Democracy and the rule of law have suffered a hit across a large number of European countries in the year of the COVID-19 pandemic, as
shown in this new wide-ranging report by the Civil Liberties Union for Europe (Liberties).
The report, which covers 14 countries across the EU, has been jointly drafted by Liberties and its national member and partner organisations.
It points to the most striking developments concerning the rule of law and democracy in the countries surveyed as viewed by Liberties’ members.
Among the most alarming findings, the reports expose the increasing pressure put on media freedom and the space for civil society across many of the countries analysed. This is particularly disturbing in these times of crisis, as it is when our democracy becomes more fragile and our freedoms are limited that we most need free and strong watchdogs to hold the powerful to account.
This includes political pressure on the media, which has increased or is still at worrying levels in the Czech Republic, Hungary, Poland and Slovenia. Harassment and attacks targeting journalists have also become more commonplace. Slovenia is a particularly striking example, with journalists routinely threatened, women journalists labelled as ‘presstitutes’, and self-censorship being commonly used among journalists to protect themselves against such attacks. An increasingly hostile environment for media is also reported in Bulgaria, Italy, Spain, Slovenia and Croatia, although Spain, Italy and the Czech Republic have seen improvements in the protection of whistleblowers.
Restrictions on freedom of association have not only persisted, but have worsened for example in Bulgaria, Germany, Hungary, Ireland and Slovenia, with Romania being the only country where some real progress in this area was reported. Disruptions of protests and arbitrary detentions of protesters are increasingly worrying trends in many countries, including France, Bulgaria, Croatia, Poland, Spain, and Slovenia.
Abusive prosecutions and SLAPPs (strategic lawsuits against public participation) by corporations and politicians to harass activists and silence criticism is also a practice that is reported to be on the rise, particularly in Croatia, Poland, Slovenia and Spain. This practice had already become more common in several other countries, including France, Ireland and Italy. The independence of the judicial system has further weakened in countries where serious deficiencies already existed, like Bulgaria, Hungary and Poland. But concerns about the integrity of the judiciary and the transparency of appointments also arise in other countries, such as Ireland and Spain.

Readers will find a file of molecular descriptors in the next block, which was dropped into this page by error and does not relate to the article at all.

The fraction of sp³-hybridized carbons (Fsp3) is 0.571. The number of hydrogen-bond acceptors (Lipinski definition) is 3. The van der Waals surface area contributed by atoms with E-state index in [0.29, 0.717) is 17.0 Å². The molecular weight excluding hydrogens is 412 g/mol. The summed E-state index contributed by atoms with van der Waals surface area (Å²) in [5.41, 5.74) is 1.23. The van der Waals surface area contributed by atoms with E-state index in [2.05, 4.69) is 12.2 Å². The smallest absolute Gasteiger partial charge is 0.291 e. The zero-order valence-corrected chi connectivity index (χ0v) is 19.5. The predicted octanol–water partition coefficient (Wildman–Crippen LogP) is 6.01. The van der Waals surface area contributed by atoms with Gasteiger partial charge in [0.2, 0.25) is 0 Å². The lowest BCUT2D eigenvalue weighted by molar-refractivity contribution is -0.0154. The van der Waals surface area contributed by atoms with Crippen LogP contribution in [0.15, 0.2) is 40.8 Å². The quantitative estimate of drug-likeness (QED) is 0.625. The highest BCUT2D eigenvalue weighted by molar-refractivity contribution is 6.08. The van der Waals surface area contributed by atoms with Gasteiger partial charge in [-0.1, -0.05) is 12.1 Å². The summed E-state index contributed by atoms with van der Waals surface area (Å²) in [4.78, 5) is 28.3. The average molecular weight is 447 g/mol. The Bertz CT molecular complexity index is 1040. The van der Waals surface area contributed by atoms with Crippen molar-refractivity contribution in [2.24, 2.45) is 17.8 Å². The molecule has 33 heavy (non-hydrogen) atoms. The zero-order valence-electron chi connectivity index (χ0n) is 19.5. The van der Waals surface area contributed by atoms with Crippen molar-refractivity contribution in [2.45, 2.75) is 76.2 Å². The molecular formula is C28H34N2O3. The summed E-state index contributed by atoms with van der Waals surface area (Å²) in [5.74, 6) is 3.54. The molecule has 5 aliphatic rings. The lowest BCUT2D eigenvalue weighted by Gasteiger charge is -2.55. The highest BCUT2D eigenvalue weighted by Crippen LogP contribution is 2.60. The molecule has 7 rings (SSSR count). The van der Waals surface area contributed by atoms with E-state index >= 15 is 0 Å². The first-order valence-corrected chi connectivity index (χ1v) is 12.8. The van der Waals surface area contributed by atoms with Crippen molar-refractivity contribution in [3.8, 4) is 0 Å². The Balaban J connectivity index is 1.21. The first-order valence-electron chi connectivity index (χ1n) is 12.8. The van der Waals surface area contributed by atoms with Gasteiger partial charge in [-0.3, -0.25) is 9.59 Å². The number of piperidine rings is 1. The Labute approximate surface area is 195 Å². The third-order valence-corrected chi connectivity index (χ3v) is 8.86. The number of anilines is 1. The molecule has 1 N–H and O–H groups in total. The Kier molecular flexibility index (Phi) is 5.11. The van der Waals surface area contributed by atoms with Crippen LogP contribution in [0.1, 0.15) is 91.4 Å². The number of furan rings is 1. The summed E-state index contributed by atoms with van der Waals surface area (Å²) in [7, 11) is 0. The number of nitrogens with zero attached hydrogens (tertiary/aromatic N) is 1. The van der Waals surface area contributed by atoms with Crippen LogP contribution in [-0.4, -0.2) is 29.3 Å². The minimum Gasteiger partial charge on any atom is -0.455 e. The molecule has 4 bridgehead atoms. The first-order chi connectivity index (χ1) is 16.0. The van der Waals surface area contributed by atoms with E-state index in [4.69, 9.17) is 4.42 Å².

Heavy case backlogs still seriously affect the length of proceedings in many countries, hindering courts from delivering justice within a reasonable time. This is often due to the fact that governments do not provide the judiciary with enough resources, as highlighted in particular in Bulgaria, Italy, Ireland, Poland, Romania and Slovakia.
Other barriers have increased that hamper people getting fair and effective justice, exacerbated by the impact of the measures taken to address the pandemic on justice systems. These include high court fees in Bulgaria and the Czech Republic, the inadequacy of the legal aid system in Romania and Spain and the violation of fair trial rights in criminal proceedings, in particular for persons in pre-trial detention in Italy, Poland and Slovakia.
Conform raportului realizat de Uniunea pentru Libertățile Civile din Europa, publicat marți de publicația politico.eu, unele dintre măsurile restrictive implementate de țările europene au contribuit, accidental sau cu intenție, la șubrezirea instituțiilor democratice. Pe listă se află și România, acolo unde raportul atrage atenția asupra lipsei de transparență din perioada stării de urgență și a încercărilor de intimidare a jurnaliștilor, printre exemple aflându-se și amenințările autorităților cu o anchetă penală la adresa ziarului Libertatea.